Photos: Judge to rule on Castillo’s detention amid Peru protests
Demonstrations held in support of the ousted president across the country as his successor, Dina Boluarte, pleads for calm.
A judge in Peru is scheduled to decide whether ousted President Pedro Castillo will remain in custody while authorities build a rebellion case against him.
A ruling on Thursday to keep Castillo in detention for up to 18 months would likely ignite further protests. It is to be handed down a day after the government declared a police state as it struggles to calm nationwide protests stemming from Castillo’s ouster by Congress last week.
A virtual hearing took place even though Castillo refused to be served with a notification.
Protesters are demanding Castillo’s release, the resignation of President Dina Boluarte and the immediate scheduling of general elections to pick a new president and replace all members of Congress.
In a renewed effort to placate demonstrators, Boluarte on Wednesday said general elections could potentially be scheduled for December 2023, four months earlier than what she had proposed to Congress on Monday.
Castillo was taken into custody after he was ousted by lawmakers when he sought to dissolve Congress ahead of a third impeachment vote.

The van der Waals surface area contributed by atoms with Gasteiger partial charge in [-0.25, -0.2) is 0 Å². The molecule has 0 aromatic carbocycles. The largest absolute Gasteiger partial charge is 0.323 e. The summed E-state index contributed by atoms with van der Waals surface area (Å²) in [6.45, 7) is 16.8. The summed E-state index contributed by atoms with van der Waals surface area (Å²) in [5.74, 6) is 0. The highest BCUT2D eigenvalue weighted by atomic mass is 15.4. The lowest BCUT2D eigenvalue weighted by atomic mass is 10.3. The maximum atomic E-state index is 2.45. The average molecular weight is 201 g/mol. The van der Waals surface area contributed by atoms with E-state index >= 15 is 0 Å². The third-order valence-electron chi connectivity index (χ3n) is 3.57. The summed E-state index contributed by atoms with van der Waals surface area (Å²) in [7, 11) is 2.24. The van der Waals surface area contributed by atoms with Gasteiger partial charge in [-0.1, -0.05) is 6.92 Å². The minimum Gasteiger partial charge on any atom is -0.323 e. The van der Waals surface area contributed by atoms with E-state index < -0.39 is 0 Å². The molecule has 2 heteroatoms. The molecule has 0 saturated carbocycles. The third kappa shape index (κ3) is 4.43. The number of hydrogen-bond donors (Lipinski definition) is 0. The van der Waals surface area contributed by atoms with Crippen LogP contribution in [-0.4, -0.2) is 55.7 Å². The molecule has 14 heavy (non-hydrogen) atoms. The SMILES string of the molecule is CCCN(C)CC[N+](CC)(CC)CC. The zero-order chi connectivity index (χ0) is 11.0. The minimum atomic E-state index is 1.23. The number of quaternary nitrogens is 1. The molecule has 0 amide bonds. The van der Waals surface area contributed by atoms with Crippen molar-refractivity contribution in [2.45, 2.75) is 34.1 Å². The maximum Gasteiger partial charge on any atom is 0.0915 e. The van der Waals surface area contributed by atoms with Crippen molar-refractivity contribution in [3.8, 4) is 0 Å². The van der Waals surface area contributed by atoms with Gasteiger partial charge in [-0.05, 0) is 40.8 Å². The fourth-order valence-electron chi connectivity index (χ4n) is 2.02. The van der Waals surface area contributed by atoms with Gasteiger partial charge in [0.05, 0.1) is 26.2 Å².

At least eight people have died since the demonstrations began on December 7, shortly after Castillo was removed from office. All deaths happened in rural, impoverished communities outside Lima, strongholds for Castillo.
Despite a declaration allowing the armed forces to help maintain public order, no soldiers were on the streets on Thursday in Andahuaylas, where at least four people have died since the demonstrations began.
The state of emergency suspends the freedoms of assembly and movement and empowers the police, supported by the military, to search people’s homes without permission or judicial order.
On Wednesday, Boluarte pleaded for calm as demonstrations continued against her and Congress.
“Peru cannot overflow with blood,” she said.
In the past week, protesters have set fire to police stations, taken over an airstrip used by the armed forces and invaded the runway of the international airport in Arequipa, Peru’s second largest city and a gateway to some of its tourist attractions.
The passenger train that carries visitors to Machu Picchu suspended service, and roadblocks on the Pan-American Highway have stranded trailer trucks for days, spoiling food bound for Lima.